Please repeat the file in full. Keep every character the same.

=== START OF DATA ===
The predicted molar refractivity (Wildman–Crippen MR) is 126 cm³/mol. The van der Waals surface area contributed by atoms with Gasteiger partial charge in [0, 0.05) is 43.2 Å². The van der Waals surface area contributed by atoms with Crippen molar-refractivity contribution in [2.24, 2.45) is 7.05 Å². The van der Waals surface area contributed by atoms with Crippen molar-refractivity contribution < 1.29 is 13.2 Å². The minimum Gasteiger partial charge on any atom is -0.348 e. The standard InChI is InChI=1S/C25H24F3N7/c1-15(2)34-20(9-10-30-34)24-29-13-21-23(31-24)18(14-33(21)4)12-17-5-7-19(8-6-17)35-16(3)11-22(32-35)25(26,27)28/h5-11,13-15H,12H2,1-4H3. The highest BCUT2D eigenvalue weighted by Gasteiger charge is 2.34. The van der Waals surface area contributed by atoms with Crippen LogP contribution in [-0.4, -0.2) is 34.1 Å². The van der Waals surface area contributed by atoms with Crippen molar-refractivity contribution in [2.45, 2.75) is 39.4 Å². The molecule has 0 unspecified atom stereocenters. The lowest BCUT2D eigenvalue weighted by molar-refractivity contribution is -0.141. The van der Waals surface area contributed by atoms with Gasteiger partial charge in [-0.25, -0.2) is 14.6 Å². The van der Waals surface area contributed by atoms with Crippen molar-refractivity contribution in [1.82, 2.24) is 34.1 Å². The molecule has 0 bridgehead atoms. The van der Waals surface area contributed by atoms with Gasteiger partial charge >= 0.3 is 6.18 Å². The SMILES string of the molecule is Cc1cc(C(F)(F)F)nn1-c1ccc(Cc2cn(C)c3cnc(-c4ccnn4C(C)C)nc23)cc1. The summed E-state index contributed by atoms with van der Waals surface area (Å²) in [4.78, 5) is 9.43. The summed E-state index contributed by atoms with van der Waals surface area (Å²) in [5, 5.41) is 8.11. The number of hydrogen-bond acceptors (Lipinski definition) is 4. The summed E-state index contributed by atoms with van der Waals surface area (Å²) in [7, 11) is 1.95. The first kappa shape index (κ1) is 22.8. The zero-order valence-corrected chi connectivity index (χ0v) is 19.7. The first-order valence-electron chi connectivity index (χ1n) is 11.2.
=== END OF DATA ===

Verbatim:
The predicted molar refractivity (Wildman–Crippen MR) is 126 cm³/mol. The van der Waals surface area contributed by atoms with Gasteiger partial charge in [0, 0.05) is 43.2 Å². The van der Waals surface area contributed by atoms with Crippen molar-refractivity contribution in [2.24, 2.45) is 7.05 Å². The van der Waals surface area contributed by atoms with Crippen molar-refractivity contribution < 1.29 is 13.2 Å². The minimum Gasteiger partial charge on any atom is -0.348 e. The standard InChI is InChI=1S/C25H24F3N7/c1-15(2)34-20(9-10-30-34)24-29-13-21-23(31-24)18(14-33(21)4)12-17-5-7-19(8-6-17)35-16(3)11-22(32-35)25(26,27)28/h5-11,13-15H,12H2,1-4H3. The highest BCUT2D eigenvalue weighted by Gasteiger charge is 2.34. The van der Waals surface area contributed by atoms with Crippen LogP contribution in [-0.4, -0.2) is 34.1 Å². The van der Waals surface area contributed by atoms with Crippen molar-refractivity contribution in [2.45, 2.75) is 39.4 Å². The molecule has 0 unspecified atom stereocenters. The lowest BCUT2D eigenvalue weighted by molar-refractivity contribution is -0.141. The van der Waals surface area contributed by atoms with Gasteiger partial charge in [-0.25, -0.2) is 14.6 Å². The van der Waals surface area contributed by atoms with Crippen molar-refractivity contribution in [1.82, 2.24) is 34.1 Å². The molecule has 0 bridgehead atoms. The van der Waals surface area contributed by atoms with Gasteiger partial charge >= 0.3 is 6.18 Å². The SMILES string of the molecule is Cc1cc(C(F)(F)F)nn1-c1ccc(Cc2cn(C)c3cnc(-c4ccnn4C(C)C)nc23)cc1. The summed E-state index contributed by atoms with van der Waals surface area (Å²) in [4.78, 5) is 9.43. The summed E-state index contributed by atoms with van der Waals surface area (Å²) in [5, 5.41) is 8.11. The number of hydrogen-bond acceptors (Lipinski definition) is 4. The summed E-state index contributed by atoms with van der Waals surface area (Å²) in [7, 11) is 1.95. The first kappa shape index (κ1) is 22.8. The zero-order valence-corrected chi connectivity index (χ0v) is 19.7. The first-order valence-electron chi connectivity index (χ1n) is 11.2.